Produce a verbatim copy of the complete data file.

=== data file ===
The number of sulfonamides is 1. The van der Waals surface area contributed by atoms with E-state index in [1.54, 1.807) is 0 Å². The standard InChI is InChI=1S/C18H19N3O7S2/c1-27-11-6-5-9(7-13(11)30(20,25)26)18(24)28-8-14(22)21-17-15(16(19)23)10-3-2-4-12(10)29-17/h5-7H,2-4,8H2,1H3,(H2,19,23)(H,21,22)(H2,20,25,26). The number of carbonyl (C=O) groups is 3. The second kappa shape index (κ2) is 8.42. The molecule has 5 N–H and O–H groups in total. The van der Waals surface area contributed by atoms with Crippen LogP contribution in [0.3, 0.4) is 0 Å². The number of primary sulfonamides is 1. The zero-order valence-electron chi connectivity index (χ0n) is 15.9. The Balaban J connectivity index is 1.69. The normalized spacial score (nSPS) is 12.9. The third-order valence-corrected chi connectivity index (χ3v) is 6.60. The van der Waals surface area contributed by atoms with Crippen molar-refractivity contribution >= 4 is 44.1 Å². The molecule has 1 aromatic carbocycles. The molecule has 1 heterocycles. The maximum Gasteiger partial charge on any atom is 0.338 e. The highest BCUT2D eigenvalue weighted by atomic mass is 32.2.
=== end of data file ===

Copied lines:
The number of sulfonamides is 1. The van der Waals surface area contributed by atoms with E-state index in [1.54, 1.807) is 0 Å². The standard InChI is InChI=1S/C18H19N3O7S2/c1-27-11-6-5-9(7-13(11)30(20,25)26)18(24)28-8-14(22)21-17-15(16(19)23)10-3-2-4-12(10)29-17/h5-7H,2-4,8H2,1H3,(H2,19,23)(H,21,22)(H2,20,25,26). The number of carbonyl (C=O) groups is 3. The second kappa shape index (κ2) is 8.42. The molecule has 5 N–H and O–H groups in total. The van der Waals surface area contributed by atoms with Crippen LogP contribution in [0.3, 0.4) is 0 Å². The number of primary sulfonamides is 1. The zero-order valence-electron chi connectivity index (χ0n) is 15.9. The Balaban J connectivity index is 1.69. The normalized spacial score (nSPS) is 12.9. The third-order valence-corrected chi connectivity index (χ3v) is 6.60. The van der Waals surface area contributed by atoms with Crippen molar-refractivity contribution >= 4 is 44.1 Å². The molecule has 1 aromatic carbocycles. The molecule has 1 heterocycles. The maximum Gasteiger partial charge on any atom is 0.338 e. The highest BCUT2D eigenvalue weighted by atomic mass is 32.2.